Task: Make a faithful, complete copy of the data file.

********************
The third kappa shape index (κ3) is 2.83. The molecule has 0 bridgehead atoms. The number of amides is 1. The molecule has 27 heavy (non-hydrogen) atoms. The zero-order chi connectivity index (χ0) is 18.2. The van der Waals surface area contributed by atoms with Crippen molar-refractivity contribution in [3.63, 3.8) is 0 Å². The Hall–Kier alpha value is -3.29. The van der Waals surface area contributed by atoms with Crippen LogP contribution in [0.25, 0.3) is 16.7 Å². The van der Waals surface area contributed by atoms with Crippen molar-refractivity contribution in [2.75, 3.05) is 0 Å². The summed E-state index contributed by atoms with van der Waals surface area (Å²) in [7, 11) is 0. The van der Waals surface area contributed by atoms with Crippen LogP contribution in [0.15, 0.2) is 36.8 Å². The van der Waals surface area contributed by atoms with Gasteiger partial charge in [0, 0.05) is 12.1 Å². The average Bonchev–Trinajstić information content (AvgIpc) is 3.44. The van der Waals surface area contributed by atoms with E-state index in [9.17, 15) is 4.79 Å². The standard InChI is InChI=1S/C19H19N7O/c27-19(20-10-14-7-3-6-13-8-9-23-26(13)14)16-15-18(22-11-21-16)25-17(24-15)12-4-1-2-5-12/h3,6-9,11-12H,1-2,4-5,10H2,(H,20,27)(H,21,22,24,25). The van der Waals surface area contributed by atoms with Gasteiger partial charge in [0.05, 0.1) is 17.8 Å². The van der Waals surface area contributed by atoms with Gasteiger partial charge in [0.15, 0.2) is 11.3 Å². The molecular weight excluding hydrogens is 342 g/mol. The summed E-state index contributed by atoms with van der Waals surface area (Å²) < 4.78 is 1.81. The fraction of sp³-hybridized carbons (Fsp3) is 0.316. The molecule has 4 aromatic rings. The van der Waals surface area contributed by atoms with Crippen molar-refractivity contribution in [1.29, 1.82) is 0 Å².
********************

The third kappa shape index (κ3) is 2.83. The molecule has 0 bridgehead atoms. The number of amides is 1. The molecule has 27 heavy (non-hydrogen) atoms. The zero-order chi connectivity index (χ0) is 18.2. The van der Waals surface area contributed by atoms with Crippen molar-refractivity contribution in [3.63, 3.8) is 0 Å². The Hall–Kier alpha value is -3.29. The van der Waals surface area contributed by atoms with Crippen LogP contribution in [0.25, 0.3) is 16.7 Å². The van der Waals surface area contributed by atoms with Crippen molar-refractivity contribution in [2.75, 3.05) is 0 Å². The summed E-state index contributed by atoms with van der Waals surface area (Å²) in [7, 11) is 0. The van der Waals surface area contributed by atoms with Crippen LogP contribution in [0.15, 0.2) is 36.8 Å². The van der Waals surface area contributed by atoms with Gasteiger partial charge in [0, 0.05) is 12.1 Å². The average Bonchev–Trinajstić information content (AvgIpc) is 3.44. The van der Waals surface area contributed by atoms with E-state index in [9.17, 15) is 4.79 Å². The standard InChI is InChI=1S/C19H19N7O/c27-19(20-10-14-7-3-6-13-8-9-23-26(13)14)16-15-18(22-11-21-16)25-17(24-15)12-4-1-2-5-12/h3,6-9,11-12H,1-2,4-5,10H2,(H,20,27)(H,21,22,24,25). The van der Waals surface area contributed by atoms with Gasteiger partial charge in [0.05, 0.1) is 17.8 Å². The van der Waals surface area contributed by atoms with Gasteiger partial charge in [0.15, 0.2) is 11.3 Å². The molecular weight excluding hydrogens is 342 g/mol. The summed E-state index contributed by atoms with van der Waals surface area (Å²) < 4.78 is 1.81. The fraction of sp³-hybridized carbons (Fsp3) is 0.316. The molecule has 4 aromatic rings. The van der Waals surface area contributed by atoms with Crippen molar-refractivity contribution in [1.29, 1.82) is 0 Å².